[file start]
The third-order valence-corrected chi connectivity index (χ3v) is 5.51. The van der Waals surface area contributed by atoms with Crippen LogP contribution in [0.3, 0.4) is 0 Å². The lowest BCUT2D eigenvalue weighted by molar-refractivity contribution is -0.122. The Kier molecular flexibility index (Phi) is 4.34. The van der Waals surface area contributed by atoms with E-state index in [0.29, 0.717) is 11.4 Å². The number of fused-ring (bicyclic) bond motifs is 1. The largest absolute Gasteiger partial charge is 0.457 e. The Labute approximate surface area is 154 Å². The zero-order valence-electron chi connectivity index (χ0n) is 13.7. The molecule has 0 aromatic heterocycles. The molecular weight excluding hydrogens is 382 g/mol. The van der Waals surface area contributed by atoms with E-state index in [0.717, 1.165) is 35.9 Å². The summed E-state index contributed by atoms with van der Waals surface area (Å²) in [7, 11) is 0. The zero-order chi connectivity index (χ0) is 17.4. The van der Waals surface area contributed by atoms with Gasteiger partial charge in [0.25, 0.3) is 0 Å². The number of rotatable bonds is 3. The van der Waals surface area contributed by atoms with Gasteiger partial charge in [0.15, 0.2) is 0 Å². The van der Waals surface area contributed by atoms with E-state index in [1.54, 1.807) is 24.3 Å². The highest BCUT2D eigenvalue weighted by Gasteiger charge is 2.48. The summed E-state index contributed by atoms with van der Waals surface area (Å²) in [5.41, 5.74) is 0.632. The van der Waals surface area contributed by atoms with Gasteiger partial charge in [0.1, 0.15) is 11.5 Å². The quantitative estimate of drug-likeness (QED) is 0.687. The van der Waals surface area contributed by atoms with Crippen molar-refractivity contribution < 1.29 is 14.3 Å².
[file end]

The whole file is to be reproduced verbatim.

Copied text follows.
The third-order valence-corrected chi connectivity index (χ3v) is 5.51. The van der Waals surface area contributed by atoms with Crippen LogP contribution in [0.3, 0.4) is 0 Å². The lowest BCUT2D eigenvalue weighted by molar-refractivity contribution is -0.122. The Kier molecular flexibility index (Phi) is 4.34. The van der Waals surface area contributed by atoms with E-state index in [0.29, 0.717) is 11.4 Å². The number of fused-ring (bicyclic) bond motifs is 1. The largest absolute Gasteiger partial charge is 0.457 e. The Labute approximate surface area is 154 Å². The zero-order valence-electron chi connectivity index (χ0n) is 13.7. The molecule has 0 aromatic heterocycles. The molecular weight excluding hydrogens is 382 g/mol. The van der Waals surface area contributed by atoms with E-state index in [0.717, 1.165) is 35.9 Å². The summed E-state index contributed by atoms with van der Waals surface area (Å²) in [7, 11) is 0. The zero-order chi connectivity index (χ0) is 17.4. The van der Waals surface area contributed by atoms with Gasteiger partial charge in [0.25, 0.3) is 0 Å². The number of rotatable bonds is 3. The van der Waals surface area contributed by atoms with Gasteiger partial charge in [0.15, 0.2) is 0 Å². The van der Waals surface area contributed by atoms with E-state index in [1.54, 1.807) is 24.3 Å². The highest BCUT2D eigenvalue weighted by Gasteiger charge is 2.48. The summed E-state index contributed by atoms with van der Waals surface area (Å²) in [5.41, 5.74) is 0.632. The van der Waals surface area contributed by atoms with Gasteiger partial charge in [0.1, 0.15) is 11.5 Å². The quantitative estimate of drug-likeness (QED) is 0.687. The van der Waals surface area contributed by atoms with Crippen molar-refractivity contribution < 1.29 is 14.3 Å².